On Friday July 21st, two tourists were killed and nearly 500 others were injured during an earthquake that struck the Greek island of Kos, birthplace of Hippocrates, founding father of modern medicine. The U.S. Geological Survey measured the quake as being of magnitude 6.7, with Greek and Turkish estimates a fraction lower. A tremor measuring a preliminary 4.4 magnitude struck at 8:09 p.m. (1709 GMT) on Saturday, and sixteen minutes later, a second 4.6-magnitude tremor struck. Now, crews of experts have begun examining the damage to cultural monuments and infrastructure on the island.

[Ancient columns toppled over in the southern part
of the 2nd-century agora in the main town]

The culture ministry team sent to the island included the ministry general secretary Maria Andreadaki-Vlazaki, the supervisor, engineers and conservators from the Dodecanese Antiquities Ephorate, as well as the head of the Newer Monuments Service for the Dodecanese. They inspected the medieval Castle Nerantzia, the Casa Romana, the Hanji Hasan Mosque, the Nefterdar Mosque, the medieval fortifications, the archaeological museum and warehouses and the other monuments and sites in the town of Kos. The inspection revealed damage to sites around the town, especially to the castle and the Ottoman mosques.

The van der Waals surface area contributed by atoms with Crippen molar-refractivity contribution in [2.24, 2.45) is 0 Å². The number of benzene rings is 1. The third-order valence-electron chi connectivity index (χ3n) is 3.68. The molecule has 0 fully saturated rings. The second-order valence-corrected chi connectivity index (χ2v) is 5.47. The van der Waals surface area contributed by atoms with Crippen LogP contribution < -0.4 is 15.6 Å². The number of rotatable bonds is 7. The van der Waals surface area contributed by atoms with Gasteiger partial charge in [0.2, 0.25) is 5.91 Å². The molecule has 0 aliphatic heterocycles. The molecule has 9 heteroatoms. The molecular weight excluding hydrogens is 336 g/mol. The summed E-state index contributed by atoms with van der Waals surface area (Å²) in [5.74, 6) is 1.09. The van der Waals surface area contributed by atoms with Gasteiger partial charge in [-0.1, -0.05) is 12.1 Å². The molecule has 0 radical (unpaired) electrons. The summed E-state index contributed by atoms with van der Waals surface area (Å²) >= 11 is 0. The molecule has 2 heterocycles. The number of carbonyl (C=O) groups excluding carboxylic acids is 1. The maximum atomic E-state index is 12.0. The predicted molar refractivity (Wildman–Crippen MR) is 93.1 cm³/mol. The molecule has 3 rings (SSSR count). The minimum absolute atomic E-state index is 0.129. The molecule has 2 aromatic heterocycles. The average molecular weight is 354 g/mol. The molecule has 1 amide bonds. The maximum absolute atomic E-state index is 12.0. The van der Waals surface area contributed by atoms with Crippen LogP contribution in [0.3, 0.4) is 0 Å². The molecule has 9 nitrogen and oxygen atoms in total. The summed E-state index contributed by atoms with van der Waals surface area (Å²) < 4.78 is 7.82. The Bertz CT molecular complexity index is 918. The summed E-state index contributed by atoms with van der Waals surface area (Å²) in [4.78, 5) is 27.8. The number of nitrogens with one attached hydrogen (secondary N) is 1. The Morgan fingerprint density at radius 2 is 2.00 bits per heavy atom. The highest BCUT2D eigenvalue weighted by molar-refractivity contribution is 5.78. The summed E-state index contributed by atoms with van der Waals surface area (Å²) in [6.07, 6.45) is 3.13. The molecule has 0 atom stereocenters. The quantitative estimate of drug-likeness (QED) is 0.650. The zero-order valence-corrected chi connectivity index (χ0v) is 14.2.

The tremor also caused the movement and damage of exhibits, especially pottery, at the island’s archaeological museum and this will be temporarily closed until the damage is restored, the ministry said, along with the Casa Romana monument on the island. For the more contemporary monuments, there will be collaboration with the Kos municipality, the ministry added.

The archaeological site of the Kos Asklepieion will remain open, however, and for the period when the museum and the Castle on Kos will be closed, the culture ministry is arranging to open to the public certain archaeological sites that were previously closed to visitors.

A Central Service team from the Byzantine and Post-Byzantine Monuments Restoration directorate will go to Kos on Saturday and Monday in order to assess the situation and finalize the actions to be taken moving forward. In the mean time, preliminary protection measures will be taken and the monuments will be restored after due study.